A new approach to password/account info-theft appeals to users' desire for enhanced protection, rather than directly asking for info. The scam asks users to install an important digital security certificate -- which is, of course, anything but secure.

Keith Ferrell, Contributor

April 28, 2008

1 Min Read

A new approach to password/account info-theft appeals to users' desire for enhanced protection, rather than directly asking for info. The scam asks users to install an important digital security certificate -- which is, of course, anything but secure.Noted by security firm F-Secure over the last few days, the so-called "fly phishing" con looks as slick and "legit" as any I've seen.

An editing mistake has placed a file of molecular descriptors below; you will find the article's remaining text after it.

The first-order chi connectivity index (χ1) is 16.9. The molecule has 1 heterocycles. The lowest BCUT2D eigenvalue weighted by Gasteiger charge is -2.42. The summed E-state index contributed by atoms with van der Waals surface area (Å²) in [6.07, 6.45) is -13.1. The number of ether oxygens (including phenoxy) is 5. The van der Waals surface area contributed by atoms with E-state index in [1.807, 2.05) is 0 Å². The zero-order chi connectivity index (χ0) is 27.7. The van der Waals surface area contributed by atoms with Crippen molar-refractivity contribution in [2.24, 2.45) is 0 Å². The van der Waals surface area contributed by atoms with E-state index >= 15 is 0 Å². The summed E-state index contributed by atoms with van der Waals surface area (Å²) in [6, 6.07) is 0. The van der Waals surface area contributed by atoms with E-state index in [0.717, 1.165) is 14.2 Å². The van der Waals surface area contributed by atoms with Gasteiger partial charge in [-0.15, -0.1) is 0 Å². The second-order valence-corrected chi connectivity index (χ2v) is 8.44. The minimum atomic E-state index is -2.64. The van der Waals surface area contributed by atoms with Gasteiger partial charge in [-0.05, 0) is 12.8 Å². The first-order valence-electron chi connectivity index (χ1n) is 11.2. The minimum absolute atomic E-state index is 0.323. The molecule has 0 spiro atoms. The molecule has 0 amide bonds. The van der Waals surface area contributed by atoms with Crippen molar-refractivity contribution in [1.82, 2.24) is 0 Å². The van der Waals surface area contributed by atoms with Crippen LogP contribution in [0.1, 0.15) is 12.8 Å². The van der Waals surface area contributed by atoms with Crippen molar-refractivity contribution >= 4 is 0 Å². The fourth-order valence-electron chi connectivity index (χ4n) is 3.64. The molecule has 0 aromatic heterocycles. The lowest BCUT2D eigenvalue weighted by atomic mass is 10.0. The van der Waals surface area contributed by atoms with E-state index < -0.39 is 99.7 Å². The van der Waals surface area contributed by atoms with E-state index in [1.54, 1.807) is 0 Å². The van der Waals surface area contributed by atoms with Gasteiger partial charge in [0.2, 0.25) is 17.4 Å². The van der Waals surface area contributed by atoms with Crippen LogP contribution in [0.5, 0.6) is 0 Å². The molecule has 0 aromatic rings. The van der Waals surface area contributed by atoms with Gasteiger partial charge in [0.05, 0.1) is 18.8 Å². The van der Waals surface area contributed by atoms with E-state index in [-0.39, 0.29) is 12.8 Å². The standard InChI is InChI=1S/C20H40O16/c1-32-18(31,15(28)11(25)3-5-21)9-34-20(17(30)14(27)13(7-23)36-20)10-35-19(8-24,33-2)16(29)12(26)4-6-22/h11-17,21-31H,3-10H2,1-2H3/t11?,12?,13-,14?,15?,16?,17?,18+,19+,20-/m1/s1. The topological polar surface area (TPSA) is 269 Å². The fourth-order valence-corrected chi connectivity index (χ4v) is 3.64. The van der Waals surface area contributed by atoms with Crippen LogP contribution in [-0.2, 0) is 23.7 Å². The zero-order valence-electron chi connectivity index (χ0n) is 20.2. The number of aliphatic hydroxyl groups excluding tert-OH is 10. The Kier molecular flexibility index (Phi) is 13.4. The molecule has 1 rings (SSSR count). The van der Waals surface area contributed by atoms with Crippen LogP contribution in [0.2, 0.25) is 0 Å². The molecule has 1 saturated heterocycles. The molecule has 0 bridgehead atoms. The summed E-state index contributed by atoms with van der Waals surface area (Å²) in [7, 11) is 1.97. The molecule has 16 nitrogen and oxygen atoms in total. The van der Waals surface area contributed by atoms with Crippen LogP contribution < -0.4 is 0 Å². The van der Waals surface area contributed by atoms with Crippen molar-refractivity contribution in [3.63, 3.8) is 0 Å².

Its masterstroke is its spot-on mimicry of banker boilerplate (and for that matter of techy install-prose) as it walks the recipient through the steps required to install the digital certificate that will enhance their security and simplify their bank's sign-on process.

What's installed, for those who bite at the fly phish, is a trojan that then captures passwords, account numbers etc.

The user is never once asked for an identifying number or piece of confidential information.

This one is smooth and polished, with a razor-sharp barb that might prove more effective than the "we need your password" approach that has long-since approached and passed the point of diminishing returns.

F-Secure has a nice YouTube video of the scam here.

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